Chemistry Projects 2007
Synthesis of Luminescent Materials
Faculty Mentor - Carl Kemnitz
Molecular structures containing the organic oxadiazole unit have been shown to be robust
photoluminescent and electroluminescent materials with potential applications as OLEDs (organic
light emitting diodes). OLEDs are being investigated as flexible digital displays. Imagine a computer
screen you can roll up and put in your pocket. The goal of this project is to make novel organic
oxadiazoles in the laboratory and investigate their stability and luminescent properties.
Characterization of the chemical structure will be done by ultraviolet, infrared, and nuclear
magnetic resonance spectroscopies.
Kemnitz Luminescent Group Poster
Computational Quantum Chemistry
Faculty Mentor - Carl Kemnitz
One of the many beautiful things about quantum mechanics is that it can predict the molecular
properties and chemical reactivity of molecules that may live for only a microsecond in the lab.
The down side is that the mathematics is too involved for even the most brilliant mathematician to
solve in a reasonable time frame (months or years). Enter the computer. Computational Quantum Chemistry
gives all the hard work to the computer and allows the chemist to solve chemical problems. The goal of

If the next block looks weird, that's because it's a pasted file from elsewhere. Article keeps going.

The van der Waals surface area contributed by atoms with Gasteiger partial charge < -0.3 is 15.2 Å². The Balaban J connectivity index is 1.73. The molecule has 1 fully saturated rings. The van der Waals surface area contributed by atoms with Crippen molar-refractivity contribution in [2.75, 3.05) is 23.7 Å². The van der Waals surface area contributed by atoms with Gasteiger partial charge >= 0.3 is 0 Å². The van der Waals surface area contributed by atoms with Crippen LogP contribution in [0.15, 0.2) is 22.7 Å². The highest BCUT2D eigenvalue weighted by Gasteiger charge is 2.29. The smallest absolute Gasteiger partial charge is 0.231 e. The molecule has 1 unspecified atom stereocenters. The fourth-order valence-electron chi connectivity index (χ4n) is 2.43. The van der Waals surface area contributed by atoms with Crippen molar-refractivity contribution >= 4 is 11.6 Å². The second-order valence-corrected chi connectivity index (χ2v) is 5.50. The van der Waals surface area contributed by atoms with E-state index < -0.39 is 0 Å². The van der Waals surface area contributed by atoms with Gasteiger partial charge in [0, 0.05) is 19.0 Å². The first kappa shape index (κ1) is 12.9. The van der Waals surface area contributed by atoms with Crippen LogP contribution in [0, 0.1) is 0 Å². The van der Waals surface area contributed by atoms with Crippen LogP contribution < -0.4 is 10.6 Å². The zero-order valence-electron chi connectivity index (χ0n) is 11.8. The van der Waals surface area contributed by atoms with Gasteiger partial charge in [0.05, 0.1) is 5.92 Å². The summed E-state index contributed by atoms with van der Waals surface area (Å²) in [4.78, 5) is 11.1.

this project is to find out why some C-H bonds are stronger than others. It's astonishing that such a
fundamental question is still debated to this day. The project involves the use of state-of-the-art
quantum chemical software to compute the properties of hydrocarbons and hydrocarbon radicals.
The Kemnitz Quantum Group Poster is not available before publication of research results.
Biological Prospecting of Medicinal and Culinary Herbs
Faculty Mentor - Roy LaFever
Throughout human history plants have been utilized in myriad of ways. Humans' consumptive
use of plants range from staple foods and culinary flavorings to herbal and pharmaceutical
preparations. The herbal and pharmaceutical preparations from plants have been used to treat a
wide variety of health concerns. CSUB presently has a state of the art greenhouse facility which
is used to grow a number of medicinal herbs for research purposes. The focus of this research is
two-fold. First to examine the constituents of these plants through chemical means, and secondly
to screen plant extracts for important biological activities. This type of research is ideally suited
for a small group, or team. A group of 2-3 secondary students and a team leading educator will
cultivate medicinal herbs in the greenhouse and produce extracts from the plants for chemical analysis.
This analysis will identify and quantify the isolated constituents in preparation for carrying out
biological activity assays. The assays will examine antibacterial activity, antioxidant potential,
and anticancer activity. The latter assays will be carried out in conjunction with Dr. Ravi Patel of
the Comprehensive Blood and Cancer Center (CBCC) here in Bakersfield. The skills obtained by carrying
out this research will include basic chemical skills and laboratory techniques as well as hands-on
experience utilizing sophisticated analytical instrumentation. In addition, the assays designed to
screen for biological activities will expose the team to a highly interdisciplinary project that
bridges the disciplines of chemistry, biochemistry, and biology.
LaFever Group Poster
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for the respective projects. Please feel free to contact either of the program directors with any
questions you might have.